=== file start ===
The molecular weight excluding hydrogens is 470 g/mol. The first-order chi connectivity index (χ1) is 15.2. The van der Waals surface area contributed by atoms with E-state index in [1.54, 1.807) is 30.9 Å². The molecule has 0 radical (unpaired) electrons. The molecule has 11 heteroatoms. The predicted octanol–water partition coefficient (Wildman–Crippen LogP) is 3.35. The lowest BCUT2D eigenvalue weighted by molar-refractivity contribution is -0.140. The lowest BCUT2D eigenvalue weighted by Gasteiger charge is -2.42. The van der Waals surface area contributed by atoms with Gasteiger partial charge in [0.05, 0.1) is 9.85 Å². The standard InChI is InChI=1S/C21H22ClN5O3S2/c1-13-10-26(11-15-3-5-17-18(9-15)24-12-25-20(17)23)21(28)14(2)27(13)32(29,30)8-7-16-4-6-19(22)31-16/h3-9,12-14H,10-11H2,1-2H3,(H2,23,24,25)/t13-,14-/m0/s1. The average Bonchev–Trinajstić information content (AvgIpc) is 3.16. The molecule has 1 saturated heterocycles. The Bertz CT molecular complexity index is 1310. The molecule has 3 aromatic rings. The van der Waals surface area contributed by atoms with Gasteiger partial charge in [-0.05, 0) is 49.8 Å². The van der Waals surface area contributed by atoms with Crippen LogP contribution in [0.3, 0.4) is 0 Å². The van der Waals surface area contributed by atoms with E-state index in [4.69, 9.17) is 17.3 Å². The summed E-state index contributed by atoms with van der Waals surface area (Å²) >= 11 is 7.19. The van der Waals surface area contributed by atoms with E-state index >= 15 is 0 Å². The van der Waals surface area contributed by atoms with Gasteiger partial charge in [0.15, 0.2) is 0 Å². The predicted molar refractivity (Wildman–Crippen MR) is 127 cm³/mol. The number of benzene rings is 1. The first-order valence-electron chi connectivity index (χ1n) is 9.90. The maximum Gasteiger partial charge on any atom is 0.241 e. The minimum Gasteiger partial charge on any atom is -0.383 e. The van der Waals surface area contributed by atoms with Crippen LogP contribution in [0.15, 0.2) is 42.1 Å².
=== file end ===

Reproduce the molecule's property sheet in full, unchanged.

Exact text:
The molecular weight excluding hydrogens is 470 g/mol. The first-order chi connectivity index (χ1) is 15.2. The van der Waals surface area contributed by atoms with E-state index in [1.54, 1.807) is 30.9 Å². The molecule has 0 radical (unpaired) electrons. The molecule has 11 heteroatoms. The predicted octanol–water partition coefficient (Wildman–Crippen LogP) is 3.35. The lowest BCUT2D eigenvalue weighted by molar-refractivity contribution is -0.140. The lowest BCUT2D eigenvalue weighted by Gasteiger charge is -2.42. The van der Waals surface area contributed by atoms with Gasteiger partial charge in [0.05, 0.1) is 9.85 Å². The standard InChI is InChI=1S/C21H22ClN5O3S2/c1-13-10-26(11-15-3-5-17-18(9-15)24-12-25-20(17)23)21(28)14(2)27(13)32(29,30)8-7-16-4-6-19(22)31-16/h3-9,12-14H,10-11H2,1-2H3,(H2,23,24,25)/t13-,14-/m0/s1. The average Bonchev–Trinajstić information content (AvgIpc) is 3.16. The molecule has 1 saturated heterocycles. The Bertz CT molecular complexity index is 1310. The molecule has 3 aromatic rings. The van der Waals surface area contributed by atoms with Gasteiger partial charge in [-0.05, 0) is 49.8 Å². The van der Waals surface area contributed by atoms with Crippen LogP contribution in [0.3, 0.4) is 0 Å². The van der Waals surface area contributed by atoms with E-state index in [4.69, 9.17) is 17.3 Å². The summed E-state index contributed by atoms with van der Waals surface area (Å²) >= 11 is 7.19. The van der Waals surface area contributed by atoms with E-state index >= 15 is 0 Å². The van der Waals surface area contributed by atoms with Gasteiger partial charge in [0.15, 0.2) is 0 Å². The predicted molar refractivity (Wildman–Crippen MR) is 127 cm³/mol. The number of benzene rings is 1. The first-order valence-electron chi connectivity index (χ1n) is 9.90. The maximum Gasteiger partial charge on any atom is 0.241 e. The minimum Gasteiger partial charge on any atom is -0.383 e. The van der Waals surface area contributed by atoms with Crippen LogP contribution in [0.15, 0.2) is 42.1 Å².